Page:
South Tyneside Council chiefs write to Boris Johnson expressing 'grave concerns' over reopening schools amid 'widespread and significant distress'
South Tyneside Council leader Iain Malcolm and Children’s Services lead Councillor Moira Smith said the plans to bring reopen schools to reception, year 1 and year 6 by June 1 at the earliest had caused ‘widespread and significant distress’.
It comes just a day after Coun Malcolm stressed each school would decided for itself whether it felt classes returning was safe.
Boris Johnson announced the plans as part of his road map for easing coronavirus measures, but they have been met with a mixed reaction.
Teaching unions, schools, councils and parents have all spoken out against the move, fearing it is too soon to reopening classes – particularly in the North East where figures indicate the rate of infection is at its highest, with fears they have not yet reached their peak.
In their letter to the PM, the senior councillors say: “We write to express our grave concerns that our schools have been asked to prepare to begin to open for more children from 1 June.
“Whilst we note your previous advice has been that the Government will be driven by the science, data and public health information, with the next Government update due on 28 May, we cannot see how your Government can allow the ongoing work by schools and their governing bodies to continue when you must accept that the evidence remains that your Government’s own five tests are not met.
“Despite widespread and significant distress and unease expressed nationally over recent days it seems that your Government is continuing with its plans to start the wider expansion of school opening from 1 June, a little over one week away.”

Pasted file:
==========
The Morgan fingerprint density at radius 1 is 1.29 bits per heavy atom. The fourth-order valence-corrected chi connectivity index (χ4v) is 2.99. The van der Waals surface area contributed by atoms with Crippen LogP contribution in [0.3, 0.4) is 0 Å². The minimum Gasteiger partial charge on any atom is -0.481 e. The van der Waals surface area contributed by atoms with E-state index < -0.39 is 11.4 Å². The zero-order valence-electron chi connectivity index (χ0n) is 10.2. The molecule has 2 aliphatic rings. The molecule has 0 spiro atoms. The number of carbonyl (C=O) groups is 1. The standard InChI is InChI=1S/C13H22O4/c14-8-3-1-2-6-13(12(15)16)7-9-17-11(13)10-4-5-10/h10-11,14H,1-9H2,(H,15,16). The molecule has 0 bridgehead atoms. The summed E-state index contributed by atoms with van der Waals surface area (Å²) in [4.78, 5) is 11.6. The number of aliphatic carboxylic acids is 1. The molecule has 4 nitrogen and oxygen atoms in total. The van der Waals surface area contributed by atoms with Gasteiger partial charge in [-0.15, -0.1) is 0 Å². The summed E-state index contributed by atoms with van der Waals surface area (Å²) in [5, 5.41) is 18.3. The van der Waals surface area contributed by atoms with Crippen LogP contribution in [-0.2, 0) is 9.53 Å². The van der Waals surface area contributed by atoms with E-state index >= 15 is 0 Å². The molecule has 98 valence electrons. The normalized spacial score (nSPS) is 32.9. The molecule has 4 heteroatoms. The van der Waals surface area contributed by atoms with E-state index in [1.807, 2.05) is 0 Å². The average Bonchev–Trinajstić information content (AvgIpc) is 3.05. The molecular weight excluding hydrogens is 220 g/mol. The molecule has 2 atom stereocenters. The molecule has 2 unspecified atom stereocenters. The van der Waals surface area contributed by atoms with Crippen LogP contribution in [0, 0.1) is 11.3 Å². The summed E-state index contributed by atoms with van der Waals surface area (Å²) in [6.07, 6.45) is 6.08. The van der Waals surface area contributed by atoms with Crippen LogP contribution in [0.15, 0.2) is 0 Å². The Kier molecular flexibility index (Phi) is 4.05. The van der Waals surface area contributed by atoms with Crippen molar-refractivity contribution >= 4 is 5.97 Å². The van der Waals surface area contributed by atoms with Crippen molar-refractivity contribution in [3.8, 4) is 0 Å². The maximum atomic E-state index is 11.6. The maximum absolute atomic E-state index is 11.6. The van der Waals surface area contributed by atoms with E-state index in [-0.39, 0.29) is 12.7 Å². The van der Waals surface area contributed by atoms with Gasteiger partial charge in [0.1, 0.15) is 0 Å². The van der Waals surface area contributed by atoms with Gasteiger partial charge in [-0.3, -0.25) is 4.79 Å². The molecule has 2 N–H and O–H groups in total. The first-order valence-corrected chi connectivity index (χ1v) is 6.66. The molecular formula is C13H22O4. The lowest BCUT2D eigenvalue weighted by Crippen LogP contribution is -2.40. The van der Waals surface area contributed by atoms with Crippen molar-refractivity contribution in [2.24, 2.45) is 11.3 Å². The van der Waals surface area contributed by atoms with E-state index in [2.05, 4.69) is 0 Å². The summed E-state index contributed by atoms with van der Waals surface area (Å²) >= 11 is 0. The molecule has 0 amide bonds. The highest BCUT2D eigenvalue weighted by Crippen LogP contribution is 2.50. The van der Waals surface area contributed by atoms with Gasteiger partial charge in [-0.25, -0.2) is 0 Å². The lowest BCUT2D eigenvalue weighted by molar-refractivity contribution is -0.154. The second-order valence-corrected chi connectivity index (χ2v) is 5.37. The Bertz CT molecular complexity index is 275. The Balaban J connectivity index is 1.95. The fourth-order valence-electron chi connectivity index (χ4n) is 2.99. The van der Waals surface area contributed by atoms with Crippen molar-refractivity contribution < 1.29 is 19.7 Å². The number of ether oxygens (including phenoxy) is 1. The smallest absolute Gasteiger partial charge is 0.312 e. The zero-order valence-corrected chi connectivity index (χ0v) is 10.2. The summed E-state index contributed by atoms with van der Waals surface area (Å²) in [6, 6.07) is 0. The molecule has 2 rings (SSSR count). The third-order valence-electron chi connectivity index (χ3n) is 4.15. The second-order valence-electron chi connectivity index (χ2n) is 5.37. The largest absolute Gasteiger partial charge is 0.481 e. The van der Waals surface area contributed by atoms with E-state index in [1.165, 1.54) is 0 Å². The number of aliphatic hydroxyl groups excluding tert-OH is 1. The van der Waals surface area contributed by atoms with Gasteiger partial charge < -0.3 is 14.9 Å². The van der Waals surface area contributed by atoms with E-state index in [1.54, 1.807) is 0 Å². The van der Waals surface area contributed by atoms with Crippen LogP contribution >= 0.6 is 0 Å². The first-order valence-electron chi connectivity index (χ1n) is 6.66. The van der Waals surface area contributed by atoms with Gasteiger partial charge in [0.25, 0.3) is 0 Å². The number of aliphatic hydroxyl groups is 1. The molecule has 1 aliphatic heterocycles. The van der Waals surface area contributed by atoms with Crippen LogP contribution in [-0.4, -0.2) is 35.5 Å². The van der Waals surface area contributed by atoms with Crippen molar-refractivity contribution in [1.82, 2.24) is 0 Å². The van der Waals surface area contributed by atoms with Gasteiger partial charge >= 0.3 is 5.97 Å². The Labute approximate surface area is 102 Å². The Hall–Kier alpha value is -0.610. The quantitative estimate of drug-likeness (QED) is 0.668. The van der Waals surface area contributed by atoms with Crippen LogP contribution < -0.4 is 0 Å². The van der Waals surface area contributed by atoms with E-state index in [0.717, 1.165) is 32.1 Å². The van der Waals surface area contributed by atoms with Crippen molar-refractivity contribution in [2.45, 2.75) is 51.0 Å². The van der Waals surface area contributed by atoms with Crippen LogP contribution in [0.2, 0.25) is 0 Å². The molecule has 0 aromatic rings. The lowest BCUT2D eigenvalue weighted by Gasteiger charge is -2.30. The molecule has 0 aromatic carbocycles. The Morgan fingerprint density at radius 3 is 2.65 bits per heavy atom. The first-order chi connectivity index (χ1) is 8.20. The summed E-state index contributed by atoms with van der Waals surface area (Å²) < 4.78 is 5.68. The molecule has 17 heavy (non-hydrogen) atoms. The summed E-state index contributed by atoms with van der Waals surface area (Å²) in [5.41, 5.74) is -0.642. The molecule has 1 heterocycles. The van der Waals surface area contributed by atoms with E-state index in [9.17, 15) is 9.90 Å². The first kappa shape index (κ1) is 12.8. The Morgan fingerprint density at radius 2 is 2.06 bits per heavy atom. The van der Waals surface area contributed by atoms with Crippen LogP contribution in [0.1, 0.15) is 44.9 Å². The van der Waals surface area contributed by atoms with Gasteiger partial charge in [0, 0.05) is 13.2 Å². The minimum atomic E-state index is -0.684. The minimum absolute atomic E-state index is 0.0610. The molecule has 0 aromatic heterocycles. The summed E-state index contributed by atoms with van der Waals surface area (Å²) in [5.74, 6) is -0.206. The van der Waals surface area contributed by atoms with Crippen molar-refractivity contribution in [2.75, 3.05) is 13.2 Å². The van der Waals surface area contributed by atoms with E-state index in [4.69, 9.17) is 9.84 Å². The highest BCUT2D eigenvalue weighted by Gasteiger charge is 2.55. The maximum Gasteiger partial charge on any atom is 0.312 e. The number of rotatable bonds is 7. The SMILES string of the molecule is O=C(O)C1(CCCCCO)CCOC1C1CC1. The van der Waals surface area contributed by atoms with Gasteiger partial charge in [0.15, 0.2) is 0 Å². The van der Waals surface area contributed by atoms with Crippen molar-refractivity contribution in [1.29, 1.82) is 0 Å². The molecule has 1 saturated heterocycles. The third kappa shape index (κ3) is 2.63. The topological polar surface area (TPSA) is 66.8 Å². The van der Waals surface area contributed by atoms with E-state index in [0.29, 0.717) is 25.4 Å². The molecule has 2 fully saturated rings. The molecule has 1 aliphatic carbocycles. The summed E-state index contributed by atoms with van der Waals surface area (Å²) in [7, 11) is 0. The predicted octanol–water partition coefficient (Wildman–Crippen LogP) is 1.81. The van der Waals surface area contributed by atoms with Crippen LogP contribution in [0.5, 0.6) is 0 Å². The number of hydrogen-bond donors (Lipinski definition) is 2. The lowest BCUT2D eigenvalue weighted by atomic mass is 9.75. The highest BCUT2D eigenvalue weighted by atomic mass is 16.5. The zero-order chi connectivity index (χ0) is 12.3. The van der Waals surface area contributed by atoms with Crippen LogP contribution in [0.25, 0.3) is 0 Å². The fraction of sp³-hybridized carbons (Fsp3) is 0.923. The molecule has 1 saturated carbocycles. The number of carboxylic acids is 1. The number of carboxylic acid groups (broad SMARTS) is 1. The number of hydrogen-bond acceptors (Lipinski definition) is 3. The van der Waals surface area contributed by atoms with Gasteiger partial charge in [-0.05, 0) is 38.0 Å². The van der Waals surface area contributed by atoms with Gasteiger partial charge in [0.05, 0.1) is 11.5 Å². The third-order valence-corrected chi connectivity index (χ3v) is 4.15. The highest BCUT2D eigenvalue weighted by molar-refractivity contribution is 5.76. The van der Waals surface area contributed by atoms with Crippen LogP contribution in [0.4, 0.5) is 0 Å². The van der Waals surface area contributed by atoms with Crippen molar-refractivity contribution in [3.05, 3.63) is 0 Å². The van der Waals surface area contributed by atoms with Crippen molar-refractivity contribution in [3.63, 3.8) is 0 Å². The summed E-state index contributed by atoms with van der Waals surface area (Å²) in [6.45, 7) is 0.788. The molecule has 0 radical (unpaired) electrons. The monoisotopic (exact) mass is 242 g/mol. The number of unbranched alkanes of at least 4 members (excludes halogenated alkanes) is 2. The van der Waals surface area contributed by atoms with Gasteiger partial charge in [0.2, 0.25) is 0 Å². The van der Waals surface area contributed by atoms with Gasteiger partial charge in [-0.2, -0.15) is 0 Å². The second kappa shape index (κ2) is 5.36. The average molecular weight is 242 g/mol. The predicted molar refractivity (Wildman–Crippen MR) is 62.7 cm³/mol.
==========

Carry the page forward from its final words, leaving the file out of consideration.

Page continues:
The add: “Whilst receiving your Downing Street briefings in London, which has a R rate of 0.4 — the lowest in the country, you may well assume that things are improving. However, we must stress that this is not the case for the North East.
“Currently South Tyneside has the third highest number of infections per 100,000 people nationally, just behind our neighbouring authorities of Sunderland and Gateshead. By highlighting our PHE figures to you, we ask that you recognise and reflect this when considering the science and deciding to embark on the second stage of your adjustments.”
The senior councillors write that the council’s ‘Family of Schools’ workforce, including Governors, teaching staff, cooks and many others are “working incredibly hard, supporting and providing for the children of key workers and vulnerable children who are still attending schools, in rapidly growing numbers”
The letter goes on: “Our view is that adding to these numbers now with Reception, Year 1 and Year 6, creates a real risk of infection rates rising considerably.
“We are aware that the responsibility for the risk assessment on the wider opening of schools – and the ultimate decision to expand opening – is the responsibility of Governing Bodies and Head Teachers or Principals and Academies Trusts, as appropriate.
“However, as part of our ongoing support, we are providing guidance, information and resources to support our Schools at this challenging time.”
Councillors Malcolm and Smith said they do not believe that the guidance provided so far by the Department of Education has been “robust, clear or comprehensive” and does not “instill confidence that the health and safety risks to our children, our staff and the wider South Tyneside community are being considered appropriately”.
South Tyneside Council is not alone in expressing its concerns over reopening schools.
Hartlepool Borough Council has already ruled out schools returning before June 1, and Sunderland City Council chiefs have also spoken out against the move, saying parents would not be obliged to send their children back to classrooms.